Yannick Nils Linke

Photo: Sophia Linke

8/13/10 – Yannick’s vibrant life ended when he was cycling down Masonic Avenue and was hit from behind by a 1989 Mercedes-Benz allegedly being driven by 36-year-old Joshua Calder, an Oakland man who admitted to police that he had been drinking. Calder made an appearance in court Friday where he plead not guilty to numerous charges, including vehicular manslaughter. Linke had lights and was not disobeying any traffic laws.

Sophia Linke’s remembrance of her brother:

“Dear people from San Francisco, dear bicylists, dear friends,

I am very happy to hear you are participating in the memorial vigil tonight. Until today I did not really understand that my brother Yannick actually died. Maybe the shock is too big – maybe all the organizing distracts me too much… But I simply cannot imagine a future without him, so that’s maybe why I’m also not trying to. But I’m sure – sooner or later I have to.

Simply put: Yannick was a happy person. He had bright blue eyes and a big smile that could lighten the tension or lift the sadness from a room. Being his older sister, I can certainly recall arguments and fights during our childhood, but he never held grudges, never held on to anger, and all misgivings were soon forgotten. He liked to joke around but took things serious when it had to be, he was a reliable person who would be there to help someone who needed it. He was also a person that stayed in contact with his friends all over the world. While there were extended periods his friends and family would go without seeing him, he always managed to send e-mails, call or just leave a message on your facebook wall; He was always a part of our lives even while away on his travels.

Yannick grew up in Berlin, loved it, and knew it by heart. Despite his love of his home, his interest in travel was never-ending and though he only reached 22, he had already lived in two countries, and visited a number of others. At age 15 during secondary school he studied abroad in Switzerland for an entire year. He enjoyed Switzerland so much that he returned every summer for the past six years as a staff member for the Montreux Jazz festival. He spoke fluent French and English, and this (French) not only allowed him the job at the festival, but his knowledge of English, as well as his love of languages allowed him to reach out to all different people from all different parts of the world, which is exactly what he did. Upon finishing secondary school in Germany he embarked on a half year journey that would take him from the salt flats of Bolivia, to the carnival in Buenos Aires, to the unscathed beauty of South American better known as Patagonia. The trip continued to New Jersey to visit a friend, then to Portland, Oregon, and finally back home. When he came back to Germany he decided to move to Vienna and study there.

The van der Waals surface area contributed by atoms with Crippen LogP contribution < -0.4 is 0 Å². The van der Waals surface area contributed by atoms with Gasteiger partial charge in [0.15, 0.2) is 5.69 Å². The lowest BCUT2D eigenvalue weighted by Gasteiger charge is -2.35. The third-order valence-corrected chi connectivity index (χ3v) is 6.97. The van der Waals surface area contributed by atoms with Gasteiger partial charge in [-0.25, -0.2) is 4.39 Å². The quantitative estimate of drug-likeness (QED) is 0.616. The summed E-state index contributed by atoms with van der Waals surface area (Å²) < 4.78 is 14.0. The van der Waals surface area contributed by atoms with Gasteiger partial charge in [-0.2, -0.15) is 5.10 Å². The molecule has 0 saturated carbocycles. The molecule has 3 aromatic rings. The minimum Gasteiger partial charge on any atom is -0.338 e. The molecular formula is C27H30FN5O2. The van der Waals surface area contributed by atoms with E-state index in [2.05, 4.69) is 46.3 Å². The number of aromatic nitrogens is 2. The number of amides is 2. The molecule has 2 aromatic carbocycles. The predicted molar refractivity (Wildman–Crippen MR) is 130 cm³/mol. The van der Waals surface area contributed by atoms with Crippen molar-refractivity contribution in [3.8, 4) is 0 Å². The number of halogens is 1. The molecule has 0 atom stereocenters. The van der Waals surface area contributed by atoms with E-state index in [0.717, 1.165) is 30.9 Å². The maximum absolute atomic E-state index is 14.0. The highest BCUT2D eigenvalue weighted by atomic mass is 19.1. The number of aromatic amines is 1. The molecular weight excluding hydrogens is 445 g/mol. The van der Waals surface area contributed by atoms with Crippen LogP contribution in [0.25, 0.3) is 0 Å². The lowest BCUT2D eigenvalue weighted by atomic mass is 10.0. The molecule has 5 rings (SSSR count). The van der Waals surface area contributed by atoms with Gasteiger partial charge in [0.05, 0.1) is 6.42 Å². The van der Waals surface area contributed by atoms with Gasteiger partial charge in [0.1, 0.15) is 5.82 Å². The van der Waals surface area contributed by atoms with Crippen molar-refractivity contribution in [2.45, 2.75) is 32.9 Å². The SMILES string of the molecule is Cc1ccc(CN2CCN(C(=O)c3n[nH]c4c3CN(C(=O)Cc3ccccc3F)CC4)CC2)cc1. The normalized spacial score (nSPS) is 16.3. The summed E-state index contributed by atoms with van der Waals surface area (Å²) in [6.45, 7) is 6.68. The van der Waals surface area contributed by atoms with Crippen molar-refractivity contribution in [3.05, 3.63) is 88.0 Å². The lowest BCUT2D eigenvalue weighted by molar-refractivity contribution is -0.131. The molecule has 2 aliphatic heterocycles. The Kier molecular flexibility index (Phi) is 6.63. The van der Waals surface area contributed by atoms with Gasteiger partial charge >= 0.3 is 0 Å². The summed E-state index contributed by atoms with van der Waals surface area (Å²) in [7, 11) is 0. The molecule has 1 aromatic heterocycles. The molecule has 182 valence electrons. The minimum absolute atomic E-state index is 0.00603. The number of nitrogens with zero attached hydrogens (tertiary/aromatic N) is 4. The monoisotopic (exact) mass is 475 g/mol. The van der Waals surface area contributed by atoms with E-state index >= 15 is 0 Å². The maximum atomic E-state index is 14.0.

Memorial on August 25 - Photo: Wm Kirk Moore c 2010 http://www.kirkmoore.com

I went to visit him there this Easter and we had a wonderful time. It was nice to hike in the vineyards close to the city and he showed me the city like a professional tour guide. (What other places would Yannick have discovered had he stayed with us?)

While remaining stationary, a big hobby of his was sports. He stayed active both in Berlin and Vienna playing for local handball teams. When matches were on TV he would inch closer to the television set like a five-year-old boy. He truly loved the competitive aspect of sports, and the best that it can bring in an individual. During the Olympics, he would devote time to almost all the events and I often found it funny how excited he could get over an event you might not have even known he would care about. (His last post on facebook noted he had just learned how to play American handball during his stay in New York.)

While he loved to play sports, he never would be confused for a sports-nut, as his real passion was clearly and proudly music. He loved to listen to Jazz. I remember when he was a small boy (maybe 10 years old or younger) my parents went to a Jazz concert with us for his birthday. I found it really boring but remember that he loved it! Even as a child. But he was an open person and also listened to any other kind of music. Whenever I saw him, he gave me a CD with the newest songs he just got and sometimes he just send me one or two songs via skype because he thought I should listen to them.

When he was in Berlin it was always a guarantee that we will see each other. He cared for his family, his dad, mum and younger sister Merrit, who is 17 years old now. Well, I will be with you tonight and I hope that Yannick is with us too. I would like to quote him by saying: “We are stardust, billion year old carbon.”

Location of crash

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